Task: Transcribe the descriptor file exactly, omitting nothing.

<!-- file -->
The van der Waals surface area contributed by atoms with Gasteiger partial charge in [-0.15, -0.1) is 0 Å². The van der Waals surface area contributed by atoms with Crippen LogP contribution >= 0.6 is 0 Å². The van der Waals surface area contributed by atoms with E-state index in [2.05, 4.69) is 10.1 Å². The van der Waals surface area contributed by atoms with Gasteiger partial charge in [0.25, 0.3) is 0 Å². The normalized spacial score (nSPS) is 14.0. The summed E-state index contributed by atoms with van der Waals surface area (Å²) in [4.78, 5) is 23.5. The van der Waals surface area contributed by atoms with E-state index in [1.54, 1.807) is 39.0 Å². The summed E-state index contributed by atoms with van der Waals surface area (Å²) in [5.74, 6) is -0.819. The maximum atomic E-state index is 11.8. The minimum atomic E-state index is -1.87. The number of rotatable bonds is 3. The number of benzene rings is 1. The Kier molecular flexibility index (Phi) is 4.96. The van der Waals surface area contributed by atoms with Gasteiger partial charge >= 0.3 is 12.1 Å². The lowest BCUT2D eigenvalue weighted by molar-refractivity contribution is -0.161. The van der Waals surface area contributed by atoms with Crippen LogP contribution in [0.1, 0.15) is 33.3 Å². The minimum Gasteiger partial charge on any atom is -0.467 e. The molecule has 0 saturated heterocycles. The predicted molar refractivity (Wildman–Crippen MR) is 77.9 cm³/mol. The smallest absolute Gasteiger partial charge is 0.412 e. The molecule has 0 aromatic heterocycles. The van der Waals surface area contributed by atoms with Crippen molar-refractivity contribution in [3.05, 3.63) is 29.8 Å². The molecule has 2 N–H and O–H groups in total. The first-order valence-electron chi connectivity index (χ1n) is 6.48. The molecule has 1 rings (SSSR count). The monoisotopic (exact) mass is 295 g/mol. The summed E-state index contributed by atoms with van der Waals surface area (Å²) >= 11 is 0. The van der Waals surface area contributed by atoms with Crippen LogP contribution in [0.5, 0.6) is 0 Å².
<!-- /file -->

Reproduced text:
The van der Waals surface area contributed by atoms with Gasteiger partial charge in [-0.15, -0.1) is 0 Å². The van der Waals surface area contributed by atoms with Crippen LogP contribution >= 0.6 is 0 Å². The van der Waals surface area contributed by atoms with E-state index in [2.05, 4.69) is 10.1 Å². The van der Waals surface area contributed by atoms with Gasteiger partial charge in [0.25, 0.3) is 0 Å². The normalized spacial score (nSPS) is 14.0. The summed E-state index contributed by atoms with van der Waals surface area (Å²) in [4.78, 5) is 23.5. The van der Waals surface area contributed by atoms with E-state index in [1.54, 1.807) is 39.0 Å². The summed E-state index contributed by atoms with van der Waals surface area (Å²) in [5.74, 6) is -0.819. The maximum atomic E-state index is 11.8. The minimum atomic E-state index is -1.87. The number of rotatable bonds is 3. The number of benzene rings is 1. The Kier molecular flexibility index (Phi) is 4.96. The van der Waals surface area contributed by atoms with Gasteiger partial charge >= 0.3 is 12.1 Å². The lowest BCUT2D eigenvalue weighted by molar-refractivity contribution is -0.161. The van der Waals surface area contributed by atoms with Crippen LogP contribution in [0.1, 0.15) is 33.3 Å². The minimum Gasteiger partial charge on any atom is -0.467 e. The molecule has 0 saturated heterocycles. The predicted molar refractivity (Wildman–Crippen MR) is 77.9 cm³/mol. The smallest absolute Gasteiger partial charge is 0.412 e. The molecule has 0 aromatic heterocycles. The van der Waals surface area contributed by atoms with Crippen molar-refractivity contribution in [3.05, 3.63) is 29.8 Å². The molecule has 2 N–H and O–H groups in total. The first-order valence-electron chi connectivity index (χ1n) is 6.48. The molecule has 1 rings (SSSR count). The monoisotopic (exact) mass is 295 g/mol. The summed E-state index contributed by atoms with van der Waals surface area (Å²) >= 11 is 0. The van der Waals surface area contributed by atoms with Crippen LogP contribution in [0.5, 0.6) is 0 Å².